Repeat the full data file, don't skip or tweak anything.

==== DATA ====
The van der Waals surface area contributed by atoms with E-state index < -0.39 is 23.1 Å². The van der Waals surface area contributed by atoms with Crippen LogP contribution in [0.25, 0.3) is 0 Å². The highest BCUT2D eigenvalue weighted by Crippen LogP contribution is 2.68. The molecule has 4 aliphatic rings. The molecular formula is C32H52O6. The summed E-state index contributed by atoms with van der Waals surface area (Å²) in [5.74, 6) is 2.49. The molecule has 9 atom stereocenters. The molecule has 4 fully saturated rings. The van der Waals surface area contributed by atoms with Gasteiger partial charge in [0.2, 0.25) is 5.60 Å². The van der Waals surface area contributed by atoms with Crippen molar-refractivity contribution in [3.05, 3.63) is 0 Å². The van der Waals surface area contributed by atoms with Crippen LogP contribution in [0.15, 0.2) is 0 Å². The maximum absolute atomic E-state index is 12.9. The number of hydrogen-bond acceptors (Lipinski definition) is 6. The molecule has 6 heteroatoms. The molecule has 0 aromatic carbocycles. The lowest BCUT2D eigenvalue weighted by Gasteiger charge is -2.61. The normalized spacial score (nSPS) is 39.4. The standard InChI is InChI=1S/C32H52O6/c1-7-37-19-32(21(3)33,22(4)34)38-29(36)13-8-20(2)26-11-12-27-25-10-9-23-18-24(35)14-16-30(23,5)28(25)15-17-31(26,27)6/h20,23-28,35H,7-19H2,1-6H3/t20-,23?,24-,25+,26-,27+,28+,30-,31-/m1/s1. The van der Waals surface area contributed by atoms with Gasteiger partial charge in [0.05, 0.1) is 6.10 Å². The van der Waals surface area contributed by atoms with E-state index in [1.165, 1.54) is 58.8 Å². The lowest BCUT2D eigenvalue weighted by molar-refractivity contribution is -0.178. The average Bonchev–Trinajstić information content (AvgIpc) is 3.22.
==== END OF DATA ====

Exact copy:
The van der Waals surface area contributed by atoms with E-state index < -0.39 is 23.1 Å². The van der Waals surface area contributed by atoms with Crippen LogP contribution in [0.25, 0.3) is 0 Å². The highest BCUT2D eigenvalue weighted by Crippen LogP contribution is 2.68. The molecule has 4 aliphatic rings. The molecular formula is C32H52O6. The summed E-state index contributed by atoms with van der Waals surface area (Å²) in [5.74, 6) is 2.49. The molecule has 9 atom stereocenters. The molecule has 4 fully saturated rings. The van der Waals surface area contributed by atoms with Gasteiger partial charge in [0.2, 0.25) is 5.60 Å². The van der Waals surface area contributed by atoms with Crippen molar-refractivity contribution in [3.05, 3.63) is 0 Å². The van der Waals surface area contributed by atoms with Crippen LogP contribution in [0.15, 0.2) is 0 Å². The maximum absolute atomic E-state index is 12.9. The number of hydrogen-bond acceptors (Lipinski definition) is 6. The molecule has 6 heteroatoms. The molecule has 0 aromatic carbocycles. The lowest BCUT2D eigenvalue weighted by Gasteiger charge is -2.61. The normalized spacial score (nSPS) is 39.4. The standard InChI is InChI=1S/C32H52O6/c1-7-37-19-32(21(3)33,22(4)34)38-29(36)13-8-20(2)26-11-12-27-25-10-9-23-18-24(35)14-16-30(23,5)28(25)15-17-31(26,27)6/h20,23-28,35H,7-19H2,1-6H3/t20-,23?,24-,25+,26-,27+,28+,30-,31-/m1/s1. The van der Waals surface area contributed by atoms with Gasteiger partial charge in [0.05, 0.1) is 6.10 Å². The van der Waals surface area contributed by atoms with E-state index in [1.165, 1.54) is 58.8 Å². The lowest BCUT2D eigenvalue weighted by molar-refractivity contribution is -0.178. The average Bonchev–Trinajstić information content (AvgIpc) is 3.22.